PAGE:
The book is fine enough. It was more helpful when I apply this 'experiment' attitude mentioned in my real life. How 'experiments' help me understand more about people around me, the choices I made and how can I make better decisions in the future :) ...more
Chris Boutté
Aug 01, 2020 rated it it was amazing
Absolutely amazing book. This book does a great job teaching you how to use experiments in your everyday life as well as at work to test out different methods. It’s also an Important book to help us learn which studies we should pay attention to or ignore in media
May 08, 2020 rated it really liked it
The book is a great introduction to experiments and experimental thinking. The examples given in the book are really eye-opening and the discussions on them are also insighful. I didn't care for the structure of the book but the content was really amazing. ...more
Wen Rei
Jul 05, 2020 rated it really liked it
One of the chapters that discuss the experimentations carried out by tech companies is eye-opening as companies could not only generate more revenue when they learnt about consumers' behaviour, but also re-evaluate current decisions to save lots of money potentially. Real-world examples such as Facebook, Google, Airbnb and so on were brought out and it justifies the author's point that companies are experimenting heavily and more companies will follow suit. ...more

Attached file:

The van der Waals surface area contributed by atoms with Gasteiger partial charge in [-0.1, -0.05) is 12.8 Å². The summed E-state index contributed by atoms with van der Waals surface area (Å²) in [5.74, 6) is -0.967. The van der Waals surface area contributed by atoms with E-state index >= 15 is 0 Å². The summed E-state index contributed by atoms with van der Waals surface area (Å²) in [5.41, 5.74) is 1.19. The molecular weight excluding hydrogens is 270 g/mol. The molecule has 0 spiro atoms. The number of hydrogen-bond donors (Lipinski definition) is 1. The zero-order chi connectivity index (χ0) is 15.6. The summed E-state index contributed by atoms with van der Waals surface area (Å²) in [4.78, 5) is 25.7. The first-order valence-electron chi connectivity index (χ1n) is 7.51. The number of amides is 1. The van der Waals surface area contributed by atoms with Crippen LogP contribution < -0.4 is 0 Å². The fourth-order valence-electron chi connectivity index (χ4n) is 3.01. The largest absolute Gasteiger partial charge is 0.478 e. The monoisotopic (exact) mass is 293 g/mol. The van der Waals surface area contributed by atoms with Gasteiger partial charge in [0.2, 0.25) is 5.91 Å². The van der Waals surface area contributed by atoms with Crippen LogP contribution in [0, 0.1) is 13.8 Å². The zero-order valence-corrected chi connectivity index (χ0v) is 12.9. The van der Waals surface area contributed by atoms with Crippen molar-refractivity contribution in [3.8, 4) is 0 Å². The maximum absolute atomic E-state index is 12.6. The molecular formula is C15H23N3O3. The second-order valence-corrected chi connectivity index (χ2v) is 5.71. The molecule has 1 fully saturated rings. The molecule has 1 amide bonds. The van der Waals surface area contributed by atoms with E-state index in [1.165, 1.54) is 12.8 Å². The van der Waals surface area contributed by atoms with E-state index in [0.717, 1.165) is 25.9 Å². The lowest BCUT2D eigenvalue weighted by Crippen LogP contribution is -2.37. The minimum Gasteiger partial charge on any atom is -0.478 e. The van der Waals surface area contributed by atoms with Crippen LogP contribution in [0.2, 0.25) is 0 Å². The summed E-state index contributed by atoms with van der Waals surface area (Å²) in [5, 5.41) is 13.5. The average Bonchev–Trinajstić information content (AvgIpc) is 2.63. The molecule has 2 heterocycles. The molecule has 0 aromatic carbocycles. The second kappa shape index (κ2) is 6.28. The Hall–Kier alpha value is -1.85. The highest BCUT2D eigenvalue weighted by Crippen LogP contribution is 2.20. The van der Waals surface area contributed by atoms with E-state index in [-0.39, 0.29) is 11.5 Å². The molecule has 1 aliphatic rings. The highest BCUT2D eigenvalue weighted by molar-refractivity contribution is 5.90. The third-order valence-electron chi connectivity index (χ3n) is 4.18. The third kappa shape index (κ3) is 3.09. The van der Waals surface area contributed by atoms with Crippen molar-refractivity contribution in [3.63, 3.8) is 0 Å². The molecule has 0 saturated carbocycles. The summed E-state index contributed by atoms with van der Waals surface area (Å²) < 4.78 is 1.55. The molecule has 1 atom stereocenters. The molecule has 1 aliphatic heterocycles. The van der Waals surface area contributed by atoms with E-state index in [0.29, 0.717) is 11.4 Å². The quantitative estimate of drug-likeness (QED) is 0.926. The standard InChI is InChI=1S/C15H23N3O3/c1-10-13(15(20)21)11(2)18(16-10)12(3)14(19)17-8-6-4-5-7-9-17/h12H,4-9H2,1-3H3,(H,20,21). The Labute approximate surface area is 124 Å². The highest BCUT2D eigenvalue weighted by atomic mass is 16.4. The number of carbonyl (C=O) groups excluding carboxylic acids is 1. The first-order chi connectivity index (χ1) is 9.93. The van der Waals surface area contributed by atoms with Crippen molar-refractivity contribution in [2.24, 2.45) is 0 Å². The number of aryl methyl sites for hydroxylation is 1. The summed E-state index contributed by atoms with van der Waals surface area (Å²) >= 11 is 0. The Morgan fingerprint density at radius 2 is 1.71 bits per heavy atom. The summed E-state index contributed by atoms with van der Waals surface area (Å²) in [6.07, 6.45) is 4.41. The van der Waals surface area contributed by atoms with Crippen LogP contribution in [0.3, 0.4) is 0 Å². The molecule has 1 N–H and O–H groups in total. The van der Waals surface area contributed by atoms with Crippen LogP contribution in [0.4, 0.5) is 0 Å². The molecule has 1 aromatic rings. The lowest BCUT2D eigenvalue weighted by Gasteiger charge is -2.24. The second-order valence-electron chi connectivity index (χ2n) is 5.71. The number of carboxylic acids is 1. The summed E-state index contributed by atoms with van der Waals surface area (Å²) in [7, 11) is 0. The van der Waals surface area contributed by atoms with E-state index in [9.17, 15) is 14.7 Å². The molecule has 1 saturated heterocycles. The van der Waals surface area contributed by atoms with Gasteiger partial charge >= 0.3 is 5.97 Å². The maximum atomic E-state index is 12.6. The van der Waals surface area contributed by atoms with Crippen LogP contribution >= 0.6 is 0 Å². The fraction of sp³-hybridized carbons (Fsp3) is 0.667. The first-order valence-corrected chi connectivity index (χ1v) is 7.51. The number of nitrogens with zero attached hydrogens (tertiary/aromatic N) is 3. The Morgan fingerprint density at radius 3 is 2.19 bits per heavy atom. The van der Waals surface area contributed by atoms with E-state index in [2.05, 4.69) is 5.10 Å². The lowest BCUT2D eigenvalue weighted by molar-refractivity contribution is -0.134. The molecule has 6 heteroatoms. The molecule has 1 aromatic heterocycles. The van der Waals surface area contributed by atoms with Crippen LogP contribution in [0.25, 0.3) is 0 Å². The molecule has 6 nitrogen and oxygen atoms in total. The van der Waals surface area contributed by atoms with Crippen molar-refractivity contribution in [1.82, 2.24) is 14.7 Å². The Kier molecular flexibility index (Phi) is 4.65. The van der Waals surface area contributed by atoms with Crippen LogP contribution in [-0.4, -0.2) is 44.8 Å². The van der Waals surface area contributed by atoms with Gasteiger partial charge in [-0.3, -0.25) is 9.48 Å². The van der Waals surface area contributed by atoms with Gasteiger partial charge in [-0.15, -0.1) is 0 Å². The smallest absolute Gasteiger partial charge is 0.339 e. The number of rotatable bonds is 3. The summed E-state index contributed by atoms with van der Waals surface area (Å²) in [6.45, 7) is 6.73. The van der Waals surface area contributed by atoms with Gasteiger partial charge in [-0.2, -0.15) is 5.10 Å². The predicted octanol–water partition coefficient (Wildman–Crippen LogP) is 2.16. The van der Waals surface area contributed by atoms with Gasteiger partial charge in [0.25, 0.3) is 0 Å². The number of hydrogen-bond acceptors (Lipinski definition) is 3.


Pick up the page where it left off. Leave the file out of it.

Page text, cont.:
Feb 07, 2021 rated it it was ok
This is a good intro to experimentation in tech. The problem is that most people in tech are well-versed in experimentation. They explain companies like Google, and older ones like Yahoo! (?) to illustrate things we’ve known for a decade. The book isn’t bad, it’s just woefully late.
Phil Dearson
Aug 04, 2020 rated it liked it
It’s a gentle introduction to the benefits of evidence-based decision-making. Has a few high profile case studies. You’re not going to get any depth about decision science or behavioural economics.
Andreas Aristidou
Apr 14, 2020 rated it really liked it
This is a thoughtful, short and concise book about an in-demand topic, written by leading academics in the field of behavioral economics and experimentation. Luca and Bazerman provide examples to illustrate their points from various angles without making the book simply a collection of bullet points. They dive into the historical roots of behavioral science and experiments, focusing on the fields of Psychology and Economics. The authors cleverly describe the technicalities of experiments and beh ...more
Apr 04, 2021 rated it it was amazing  ·  review of another edition
My experience

I liked the wide spectrum of examples covered by the writer.
He gradually get you into the subject.
My first ever English book.
Very good start for my readings.
Natalia Block